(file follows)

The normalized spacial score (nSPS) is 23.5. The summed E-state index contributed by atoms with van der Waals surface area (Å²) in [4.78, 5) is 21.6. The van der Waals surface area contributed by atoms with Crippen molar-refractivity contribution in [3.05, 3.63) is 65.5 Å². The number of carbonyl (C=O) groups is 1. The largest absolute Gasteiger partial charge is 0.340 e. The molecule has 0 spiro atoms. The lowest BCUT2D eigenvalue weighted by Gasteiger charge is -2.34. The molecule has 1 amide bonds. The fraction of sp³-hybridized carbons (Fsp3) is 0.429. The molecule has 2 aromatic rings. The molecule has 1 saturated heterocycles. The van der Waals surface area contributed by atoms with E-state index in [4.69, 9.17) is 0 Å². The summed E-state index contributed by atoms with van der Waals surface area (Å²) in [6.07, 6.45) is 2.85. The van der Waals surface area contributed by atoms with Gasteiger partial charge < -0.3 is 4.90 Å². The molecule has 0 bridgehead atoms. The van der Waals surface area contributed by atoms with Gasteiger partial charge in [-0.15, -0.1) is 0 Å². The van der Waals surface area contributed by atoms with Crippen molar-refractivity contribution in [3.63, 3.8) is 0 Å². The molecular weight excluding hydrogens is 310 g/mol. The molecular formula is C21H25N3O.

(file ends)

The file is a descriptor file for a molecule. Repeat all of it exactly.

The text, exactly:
The normalized spacial score (nSPS) is 23.5. The summed E-state index contributed by atoms with van der Waals surface area (Å²) in [4.78, 5) is 21.6. The van der Waals surface area contributed by atoms with Crippen molar-refractivity contribution in [3.05, 3.63) is 65.5 Å². The number of carbonyl (C=O) groups is 1. The largest absolute Gasteiger partial charge is 0.340 e. The molecule has 0 spiro atoms. The lowest BCUT2D eigenvalue weighted by Gasteiger charge is -2.34. The molecule has 1 amide bonds. The fraction of sp³-hybridized carbons (Fsp3) is 0.429. The molecule has 2 aromatic rings. The molecule has 1 saturated heterocycles. The van der Waals surface area contributed by atoms with E-state index in [4.69, 9.17) is 0 Å². The summed E-state index contributed by atoms with van der Waals surface area (Å²) in [6.07, 6.45) is 2.85. The van der Waals surface area contributed by atoms with Gasteiger partial charge < -0.3 is 4.90 Å². The molecule has 0 bridgehead atoms. The van der Waals surface area contributed by atoms with Gasteiger partial charge in [-0.15, -0.1) is 0 Å². The van der Waals surface area contributed by atoms with Crippen molar-refractivity contribution in [3.63, 3.8) is 0 Å². The molecular weight excluding hydrogens is 310 g/mol. The molecular formula is C21H25N3O.